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Using the mysqldump tool in Mysql June 19, 2010

Posted by Tournas Dimitrios in Mysql.

This tutorial will cover using the mysqldump executable for backing up databases. If you are an average user of MySQL, and are not interested in administering a MySQL server, then this tutorial might be useless to you.The mysqldump tool is a backup program that is distributed with every MySQL download. If you aren’t familiar with the bin directory within your MySQL distro, then it’s time to start playing around with the tools inside it.

According to MySQL AB, a man named Igor Romanenko was the original author of the mysqldump tool. As with all software, especially open source, it has been hacked, smacked, slapped around and rewritten 17 times since then (those aren’t actual statistics). When using the mysqldump tool, it produces SQL statements to create table structure, populate tables, or both.I will assume you are using Linux command line to practice using this tool, but the same principles apply to Windows. Please do not play with production data if this is your first time using this application. You can screw things up if you aren’t careful.The first step is to get into the MySQL bin directory. If your installation of MySQL is in /usr/local/mysql (Linux installation), then let’s get there by typing the following:

cd /usr/local/mysql/bin

Now that we are inside our bin directory, let’s list the files within and see what we’ve got.
ls -al

Now you should see the mysqldump tool along with a bunch of other stuff that will eventually get covered in other tutorials. Although we are only going to cover the commonly used and mostly basic options, let?s look at all that can be used with mysqldump.The command to backup an entire database is simple:
mysqldump database_name > filename_to_create.sql

Keep in mind that you will likely be required to use the ?p (password) and/or ?u (username) to backup a database. That user must have permissions to access that particular database. For instance, if we needed to backup the mysql database, and were using the root user, we would type the following:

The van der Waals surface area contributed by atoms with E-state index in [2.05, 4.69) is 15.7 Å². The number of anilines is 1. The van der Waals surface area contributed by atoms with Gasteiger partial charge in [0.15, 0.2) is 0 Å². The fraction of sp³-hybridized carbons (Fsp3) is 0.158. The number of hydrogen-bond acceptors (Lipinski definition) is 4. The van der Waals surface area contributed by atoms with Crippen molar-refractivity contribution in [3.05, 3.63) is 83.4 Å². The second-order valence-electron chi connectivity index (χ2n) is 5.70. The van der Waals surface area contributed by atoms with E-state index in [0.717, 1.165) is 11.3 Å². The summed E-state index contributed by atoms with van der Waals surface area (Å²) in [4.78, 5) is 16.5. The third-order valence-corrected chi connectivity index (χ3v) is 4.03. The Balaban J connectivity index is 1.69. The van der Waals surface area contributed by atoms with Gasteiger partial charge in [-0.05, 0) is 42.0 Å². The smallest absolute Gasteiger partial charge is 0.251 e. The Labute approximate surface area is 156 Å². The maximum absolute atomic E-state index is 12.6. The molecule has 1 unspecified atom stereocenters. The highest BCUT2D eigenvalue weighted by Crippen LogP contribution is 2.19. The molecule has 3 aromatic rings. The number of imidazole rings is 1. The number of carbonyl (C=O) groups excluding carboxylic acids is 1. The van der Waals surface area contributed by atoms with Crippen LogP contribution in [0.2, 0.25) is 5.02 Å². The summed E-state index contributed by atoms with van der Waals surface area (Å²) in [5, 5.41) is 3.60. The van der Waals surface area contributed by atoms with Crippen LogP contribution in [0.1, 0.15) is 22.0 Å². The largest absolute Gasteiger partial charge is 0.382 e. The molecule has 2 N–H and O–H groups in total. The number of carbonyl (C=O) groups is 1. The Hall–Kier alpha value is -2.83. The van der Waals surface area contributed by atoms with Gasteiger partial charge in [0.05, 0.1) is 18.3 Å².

mysqldump mysql > mysql_backup.sql ?u root ?p

At this point, MySQL will prompt us to input a password for the user root. After doing so, the backup process will begin, and a new file filled with all of the SQL creations and inserts for the mysql database will be available. Pretty handy, huh? What if we need to backup ALL databases? This is actually just as simple!

With the list of options provided with the link above, one of the option was ?–all-databases?. This will dump all databases into the file you command. Let?s try it!
mysqldump ?all-databases > alldbs.sql ?u root ?p

This will dump all databases into an SQL file called alldbs.sql. Now that we have finally backed up some databases, what do we need to do to restore them?

This can actually be a little tricky at first. You won?t be using mysqldump to do this, but rather mysql itself. There are two possible ways to do this. The first is to restore the data directly (using brute force). I don?t like this way, and if the SQL is formatted perfectly, then you could run into some issues. At all costs, here is the format:
mysql db_name < file.sql

Again, permissions will be a factor here. Here is my favorite method:
mysql ?e ?source backup_file.sql? db_name

That?s it! That is way too easy.Before closing this tutorial, I want to show you how to copy databases and their data from one server to another. This is extremely handy if you have a development, test, and production area serving different databases:
mysqldump ?opt db_name | mysql ?host=remote_host -C db_name
The mysqldump tool is just too cool! If you have any questions, feel free comment me.



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